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The changes, to be phased in over four years starting from next year, are part of a major overhaul of the qualification.
The government says there are too many barriers to NCEA, so it is axing the qualification's $76.70-a-year fee, and $30 fee for each Scholarship exam subject.
Level one of the NCEA will stay, and the number of credits required to get each level will drop from 80 to 60.
However, credits from lower levels will no longer count toward higher levels of the qualification, and students will not be allowed to resubmit assignments unless they are trying to improve from a fail grade.
There will be a new externally-marked 20-credit literacy and numeracy benchmark.
The single common benchmark in English and te reo Māori will provide a clear standard to evaluate performance and level of quality across literacy and numeracy, the NCEA document said.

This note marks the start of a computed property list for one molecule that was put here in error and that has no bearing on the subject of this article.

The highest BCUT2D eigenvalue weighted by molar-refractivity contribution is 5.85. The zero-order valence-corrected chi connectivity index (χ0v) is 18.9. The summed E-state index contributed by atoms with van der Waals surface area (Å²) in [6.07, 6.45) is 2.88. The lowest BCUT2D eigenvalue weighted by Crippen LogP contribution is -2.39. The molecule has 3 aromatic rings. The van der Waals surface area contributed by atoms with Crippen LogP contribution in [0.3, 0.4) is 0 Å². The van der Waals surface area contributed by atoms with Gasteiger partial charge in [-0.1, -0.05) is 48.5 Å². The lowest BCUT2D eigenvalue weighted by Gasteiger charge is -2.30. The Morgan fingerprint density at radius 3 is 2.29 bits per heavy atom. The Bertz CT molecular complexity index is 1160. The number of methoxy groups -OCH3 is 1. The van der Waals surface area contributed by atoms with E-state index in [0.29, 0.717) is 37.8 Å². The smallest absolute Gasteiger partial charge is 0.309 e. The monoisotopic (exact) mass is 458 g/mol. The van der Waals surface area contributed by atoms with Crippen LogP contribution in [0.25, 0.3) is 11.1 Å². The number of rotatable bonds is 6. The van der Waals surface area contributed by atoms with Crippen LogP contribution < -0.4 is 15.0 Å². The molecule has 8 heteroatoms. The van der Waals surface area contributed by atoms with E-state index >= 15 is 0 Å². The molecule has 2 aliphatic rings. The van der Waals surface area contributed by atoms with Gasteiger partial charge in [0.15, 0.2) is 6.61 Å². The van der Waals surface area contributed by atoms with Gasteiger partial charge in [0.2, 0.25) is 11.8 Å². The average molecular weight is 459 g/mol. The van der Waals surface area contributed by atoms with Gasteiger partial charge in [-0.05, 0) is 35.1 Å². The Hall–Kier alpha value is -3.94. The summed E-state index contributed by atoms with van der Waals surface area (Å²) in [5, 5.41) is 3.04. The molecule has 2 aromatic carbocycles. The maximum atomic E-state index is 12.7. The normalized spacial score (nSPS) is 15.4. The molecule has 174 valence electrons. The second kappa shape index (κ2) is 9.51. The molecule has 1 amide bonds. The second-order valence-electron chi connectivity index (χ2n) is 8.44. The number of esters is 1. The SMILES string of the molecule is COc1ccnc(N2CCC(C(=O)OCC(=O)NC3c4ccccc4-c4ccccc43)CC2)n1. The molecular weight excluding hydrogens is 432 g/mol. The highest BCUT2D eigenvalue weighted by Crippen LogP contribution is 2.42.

"It must be met to gain any level of NCEA and can be assessed against whenever students are ready."
The standards would be externally graded, to avoid increasing teacher workload and to guarantee credibility, the document said.
There will be fewer achievement standards for each subject, but each would be broader.
The National Certificates of Educational Achievement were phased in from 2002. Students could achieve the certificate at level one, two or three by completing sufficient individual achievement or unit standards through a mix of internal assessment and external exams.